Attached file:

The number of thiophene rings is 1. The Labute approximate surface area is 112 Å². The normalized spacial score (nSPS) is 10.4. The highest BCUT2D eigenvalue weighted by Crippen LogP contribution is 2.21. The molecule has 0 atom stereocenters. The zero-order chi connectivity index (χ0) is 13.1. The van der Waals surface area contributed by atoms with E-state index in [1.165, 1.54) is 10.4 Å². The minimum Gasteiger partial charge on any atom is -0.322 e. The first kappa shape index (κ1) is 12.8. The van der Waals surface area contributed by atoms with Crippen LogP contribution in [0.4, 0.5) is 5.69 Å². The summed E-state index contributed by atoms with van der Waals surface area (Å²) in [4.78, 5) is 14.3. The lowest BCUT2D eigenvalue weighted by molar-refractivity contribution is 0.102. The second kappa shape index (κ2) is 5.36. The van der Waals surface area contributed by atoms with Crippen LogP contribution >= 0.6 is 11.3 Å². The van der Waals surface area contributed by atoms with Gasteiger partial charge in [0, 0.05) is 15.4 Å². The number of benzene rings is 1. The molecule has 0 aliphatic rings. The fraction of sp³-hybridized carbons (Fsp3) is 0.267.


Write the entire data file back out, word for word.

The number of thiophene rings is 1. The Labute approximate surface area is 112 Å². The normalized spacial score (nSPS) is 10.4. The highest BCUT2D eigenvalue weighted by Crippen LogP contribution is 2.21. The molecule has 0 atom stereocenters. The zero-order chi connectivity index (χ0) is 13.1. The van der Waals surface area contributed by atoms with E-state index in [1.165, 1.54) is 10.4 Å². The minimum Gasteiger partial charge on any atom is -0.322 e. The first kappa shape index (κ1) is 12.8. The van der Waals surface area contributed by atoms with Crippen LogP contribution in [0.4, 0.5) is 5.69 Å². The summed E-state index contributed by atoms with van der Waals surface area (Å²) in [4.78, 5) is 14.3. The lowest BCUT2D eigenvalue weighted by molar-refractivity contribution is 0.102. The second kappa shape index (κ2) is 5.36. The van der Waals surface area contributed by atoms with Crippen LogP contribution >= 0.6 is 11.3 Å². The van der Waals surface area contributed by atoms with Gasteiger partial charge in [0, 0.05) is 15.4 Å². The number of benzene rings is 1. The molecule has 0 aliphatic rings. The fraction of sp³-hybridized carbons (Fsp3) is 0.267.